Editor's Note Part Deux: the Febreeze did rear it's ugly head again, so I rubbed raw onion slices on the problem areas and then left the onion slices on them overnight so as to absorb the smell. Yes, raw onion smell is preferable to Febreek (the reek of Febreeze). Any natural smell would be, to be honest! So far, the raw onions have done the trick. I will re-apply later if necessary.
Editor's Note Part Trois: onion juice ftw! If you prefer the slight whiff of onions to the whiff of Febreek (and I do 100%), raw onion juice and slices will overpower the Febreeze smell, and eventually the onion smell will dissipate.)
Overall, I do think it's a good idea to avoid making big purchases during Venus retrograde if at all possible.
However, it's not always possible to avoid buying during this time frame, and it is also potentially a time when things will fall into place on their own, offering you opportunities that are too good to pass up. This is especially the case if you have an overly karmic Venus placement of your own, as I do. It's almost as if the Venus retrograde motion negates the usual "bad luck" and screwiness around these issues for folks like us.
If you do make purchases during a Venus retrograde, especially a Venus retrograde in square aspect to Saturn, and particularly a Venus retrograde in square aspect to Saturn in Scorpio, you can avoid frustration by expecting that your purchases may be more work that you imagined! (Venus has been within range of a square aspect to Saturn since the end of June. The final Venus-Saturn square occurs October 10.)
But with a little extra elbow grease (or a lot, as the case may be), you can come out on top with a bargain purchase you are happy with.
(Though this particular bargain purchase might need another shampooing or two to be completely acceptable...)
The Willow pad
Owning grown-up furniture feels pretty darned good, and the fact that I got a bargain makes it even better. Now I can sit on my (slightly pepperminty, slightly vinegary) furniture and feel that I'm home. Very grateful for that.
Just one further note on the "Venus Rx Purchases That Require a Little Extra Elbow Grease":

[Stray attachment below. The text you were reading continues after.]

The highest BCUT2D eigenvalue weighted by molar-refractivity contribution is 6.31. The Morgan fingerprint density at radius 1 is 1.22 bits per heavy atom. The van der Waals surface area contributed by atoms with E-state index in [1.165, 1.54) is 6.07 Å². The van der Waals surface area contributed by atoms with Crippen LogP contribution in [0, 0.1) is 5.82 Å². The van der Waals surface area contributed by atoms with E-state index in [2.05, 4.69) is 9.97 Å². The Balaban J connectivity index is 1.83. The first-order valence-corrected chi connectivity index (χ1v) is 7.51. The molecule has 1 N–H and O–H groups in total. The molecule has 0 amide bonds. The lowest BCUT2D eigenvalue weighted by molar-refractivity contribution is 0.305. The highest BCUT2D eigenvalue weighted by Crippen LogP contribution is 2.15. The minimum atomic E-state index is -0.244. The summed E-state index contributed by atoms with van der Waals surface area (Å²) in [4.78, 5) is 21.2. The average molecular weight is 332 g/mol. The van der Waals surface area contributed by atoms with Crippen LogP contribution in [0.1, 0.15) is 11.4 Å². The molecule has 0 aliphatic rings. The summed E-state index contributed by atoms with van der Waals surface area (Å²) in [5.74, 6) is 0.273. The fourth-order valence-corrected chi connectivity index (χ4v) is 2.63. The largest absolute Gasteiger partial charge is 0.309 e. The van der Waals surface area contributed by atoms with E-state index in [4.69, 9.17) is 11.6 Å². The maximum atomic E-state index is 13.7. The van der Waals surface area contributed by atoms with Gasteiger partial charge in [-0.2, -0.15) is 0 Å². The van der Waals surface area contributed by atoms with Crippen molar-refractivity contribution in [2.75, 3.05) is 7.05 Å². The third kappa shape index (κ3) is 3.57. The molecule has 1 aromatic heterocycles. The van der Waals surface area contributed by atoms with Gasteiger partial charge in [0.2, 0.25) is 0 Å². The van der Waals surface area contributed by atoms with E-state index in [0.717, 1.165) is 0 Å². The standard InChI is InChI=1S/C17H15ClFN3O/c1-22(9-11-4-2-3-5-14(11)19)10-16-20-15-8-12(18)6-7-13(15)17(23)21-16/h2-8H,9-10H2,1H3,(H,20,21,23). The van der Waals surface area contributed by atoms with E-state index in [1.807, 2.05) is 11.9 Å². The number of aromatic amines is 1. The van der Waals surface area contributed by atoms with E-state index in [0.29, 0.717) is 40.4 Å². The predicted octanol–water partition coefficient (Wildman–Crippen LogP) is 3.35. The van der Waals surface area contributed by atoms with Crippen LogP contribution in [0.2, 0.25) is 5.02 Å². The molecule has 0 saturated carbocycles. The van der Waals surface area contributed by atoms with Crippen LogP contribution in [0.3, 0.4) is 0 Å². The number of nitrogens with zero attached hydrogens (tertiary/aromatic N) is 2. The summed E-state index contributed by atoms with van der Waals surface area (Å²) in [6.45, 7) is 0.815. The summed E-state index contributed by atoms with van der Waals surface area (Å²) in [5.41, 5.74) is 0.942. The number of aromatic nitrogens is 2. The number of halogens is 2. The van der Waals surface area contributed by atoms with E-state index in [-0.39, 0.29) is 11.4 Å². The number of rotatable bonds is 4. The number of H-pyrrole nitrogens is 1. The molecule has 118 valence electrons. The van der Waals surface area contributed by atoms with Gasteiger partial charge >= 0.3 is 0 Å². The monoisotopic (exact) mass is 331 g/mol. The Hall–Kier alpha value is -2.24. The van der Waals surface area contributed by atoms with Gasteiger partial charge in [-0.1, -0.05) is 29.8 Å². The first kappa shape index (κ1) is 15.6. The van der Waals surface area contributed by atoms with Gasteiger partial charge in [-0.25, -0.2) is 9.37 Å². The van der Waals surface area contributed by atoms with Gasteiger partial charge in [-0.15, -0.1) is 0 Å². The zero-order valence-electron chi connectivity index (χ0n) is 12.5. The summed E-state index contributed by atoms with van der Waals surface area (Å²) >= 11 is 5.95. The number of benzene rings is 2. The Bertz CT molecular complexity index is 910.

I'm an intense bargain shopper. I can only really be certain that something is for me if I get it on sale. I'm a huge fan of Winner's, Dots, and other clearance places.
I've written before about my take on over-priced jeans way back in 2009 when I was working at Art of My Heart: "Tales from the Retail Frontlines Episode #2 - the Value of a Dollar."
But secretly, I always wanted a pair of rich girl jeans. Just one pair. I wanted that soft, stylishly-distressed-to-look-lived-in fabric covering my ass just like it would cover a rich girl's ass. Don't ask me why I coveted these ridiculously over-priced appropriations of working class culture. I just did. But I knew I would never, ever be able to justify the price tag.
Well, friends, I now own not just one pair of rich girl jeans but three pairs. And I got them all on sale at a local store (in a town of 1,500 people, no less) for $20 per pair. Yes, I got a pair of jeans originally marked a staggering $264.00 for just $20. Truly amazing.
The Venus retrograde hitch?
Two of the pairs needed to be hemmed. (Are rich girls' legs longer than the rest of ours? Because I'm five foot 10, and they were still almost three inches too long for me.)
And one pair had to go back a second time because they were left too long after the first hemming.
But again, with a little extra elbow grease (by the tailor, sure) and a bit of extra driving to and fro, Rich Girl Jeans Dreams have come true for Willow.
(Please note: I'm definitely poking fun at myself here. I realize these "jeans dreams" of mine are shallow and silly. But still...they came true during Venus retrograde!)
And now, I get to wear my rich girl jeans to my job slinging beer at the honky tonk dive bar.
Couldn't be more excited about that!